Wednesday, December 12, 2007

Morgan Stanley Issues Recession Warning

Traditionally bullish Dick Berner of Morgan Stanley has issued a scathing appraisal of the state of the US economy. In the extremely bearish report released today, the analyst warns that it may already be too late to prevent a recession given the rapidly expanding credit problems and the collapse of the housing market. (Telegraph: Morgan Stanley issues full US recession alert.)

Citing a third quarter foreclosure rate of 5.59%, Berner stated, "As delinquencies and defaults soar, lenders are tightening credit for commercial, credit card and auto lending, as well as for all mortgage borrowers."

That one sentence pretty much sums up both the current state of affairs and the cause of the current state of affairs. Lenders are struggling with the number of foreclosures in the housing market yet they have yet to acknowledge that they created the problem in the first place. There was a time where mortgage lenders required an applicant to earn their entire mortgage payment in one week after taxes. That requirement fell by the wayside years ago as the housing market rose to new heights, guaranteeing the lender a profit even in the event of foreclosure.

Right up until the collapse, mortgage lenders were handing out sub-prime loans with no money down like they were candy. Now these same lenders, faced with billions of dollars in write-downs are crying poverty and warning of a recession that they themselves created. The housing market is only the tip of the credit iceberg, however. This same lending crunch is about to hit the credit card industry. Business practices by credit card companies such as Bank of America and Discover are such that they virtually force people into default through the highly unethical manipulation of interest rates on even good credit accounts. Congress has taken up that challenge, not that I hold out any hope for something worthwhile coming out of that body.

The Morgan Stanley report, written prior to yesterday's FOMC announcement but released today, predicted a 25 basis point cut in rates this week (which did happen yesterday) and also predicts at least three more cuts in 2008. In so forecasting, Berner stated, "We expect the Fed to insure against the worst outcome."

Perhaps if you make the wrong move often enough, it will become the right move. It hasn't worked yet, but there's always next time. Continuing to lower interest rates in this fashion is counter productive. Not only do the lower interest rates add to inflationary pressures, but they continue to weaken the value of the US dollar against foreign currencies, they continue to exacerbate the credit problem, and they put increased financial pressure on banks already suffering from an inverted yield curve. Somehow, this does not sound like a good strategy to me.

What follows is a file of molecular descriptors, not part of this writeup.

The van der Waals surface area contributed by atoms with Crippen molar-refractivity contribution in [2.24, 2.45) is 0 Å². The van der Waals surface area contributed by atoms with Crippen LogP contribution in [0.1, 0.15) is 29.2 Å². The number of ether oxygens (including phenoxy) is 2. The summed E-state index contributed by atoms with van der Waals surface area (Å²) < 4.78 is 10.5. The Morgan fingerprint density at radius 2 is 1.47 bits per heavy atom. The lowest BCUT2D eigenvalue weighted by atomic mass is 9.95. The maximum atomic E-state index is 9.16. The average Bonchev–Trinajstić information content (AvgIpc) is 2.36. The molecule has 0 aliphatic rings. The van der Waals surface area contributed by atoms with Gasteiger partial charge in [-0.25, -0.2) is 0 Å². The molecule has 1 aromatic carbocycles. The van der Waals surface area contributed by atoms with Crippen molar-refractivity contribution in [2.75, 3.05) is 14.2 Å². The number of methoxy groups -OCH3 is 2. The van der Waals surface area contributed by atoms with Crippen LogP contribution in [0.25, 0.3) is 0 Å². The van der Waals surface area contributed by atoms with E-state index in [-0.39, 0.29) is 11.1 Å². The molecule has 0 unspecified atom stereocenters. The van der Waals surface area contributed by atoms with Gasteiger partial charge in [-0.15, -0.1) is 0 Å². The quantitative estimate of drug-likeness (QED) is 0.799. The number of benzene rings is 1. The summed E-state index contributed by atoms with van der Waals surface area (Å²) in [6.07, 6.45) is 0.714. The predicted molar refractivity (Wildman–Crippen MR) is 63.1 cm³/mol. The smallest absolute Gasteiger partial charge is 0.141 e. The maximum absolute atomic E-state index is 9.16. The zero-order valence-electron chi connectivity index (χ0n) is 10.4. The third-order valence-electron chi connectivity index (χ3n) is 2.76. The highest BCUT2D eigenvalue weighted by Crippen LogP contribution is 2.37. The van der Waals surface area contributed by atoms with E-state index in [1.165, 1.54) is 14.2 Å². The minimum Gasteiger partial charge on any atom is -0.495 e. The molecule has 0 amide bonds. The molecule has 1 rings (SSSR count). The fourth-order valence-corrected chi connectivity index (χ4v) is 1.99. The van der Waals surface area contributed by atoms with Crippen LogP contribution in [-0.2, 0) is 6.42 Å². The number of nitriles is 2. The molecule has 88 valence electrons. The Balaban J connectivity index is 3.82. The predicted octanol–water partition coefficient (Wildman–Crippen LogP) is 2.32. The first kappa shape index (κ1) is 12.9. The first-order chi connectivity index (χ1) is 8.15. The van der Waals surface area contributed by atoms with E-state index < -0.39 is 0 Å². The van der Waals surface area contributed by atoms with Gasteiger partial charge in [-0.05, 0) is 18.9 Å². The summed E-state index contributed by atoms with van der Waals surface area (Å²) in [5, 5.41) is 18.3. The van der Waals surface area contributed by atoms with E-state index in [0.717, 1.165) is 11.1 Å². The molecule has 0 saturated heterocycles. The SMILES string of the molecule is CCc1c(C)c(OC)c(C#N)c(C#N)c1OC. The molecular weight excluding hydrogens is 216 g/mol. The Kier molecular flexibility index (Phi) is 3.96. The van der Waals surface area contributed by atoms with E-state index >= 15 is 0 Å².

What the report doesn't say is the impact the price of energy will have on the overall economy or what fourth quarter retail sales are going to look like. Anyone that has glanced at their November utility bills can answer the first question. The average consumer is going to be squeezed pretty hard this winter, especially if the current weather pattern continues. While oil may have retreated below $90 per barrel, utility costs are still skyrocketing. That's coming directly out of the household budget and will have an extremely negative effect on discretionary spending.

Likewise, anyone that has been Christmas shopping over the last couple of weeks can tell you what retail sales will look like for December. If you haven't noticed, the stores are empty this year. That's not surprising given the cost of actually driving to the store with gas prices holding firm above the $3 per gallon mark. Online sales will likely be up this year, but as a whole people will be spending significantly less on Christmas gifts thanks in no small part to the soaring fuel costs.

So are we headed for a recession? Absolutely. Growth may appear strong in the most recent reports, but the reports are deceptive and are currently a trailing indicator. Even new housing starts were up in the last report which surprised an awful lot of analysts. But this growth is not sustainable give energy and credit pressures. The average consumer is already being hit very hard by an inflation rate that everyone except the federal government seems to acknowledge as climbing significantly.

While banks have not caused the rising energy costs, they have certainly caused the credit collapse and the housing collapse. What's missing is accountability. The very real result of their unethical business practices goes far beyond lower profits at the larger institutions. The real effect is the toll it takes on the average family that was just scraping by. The number of real families that are losing their homes or going into bankruptcy because of corrupt corporate business practices is staggering, and that is something for which corporate executives need to be held accountable.

No comments :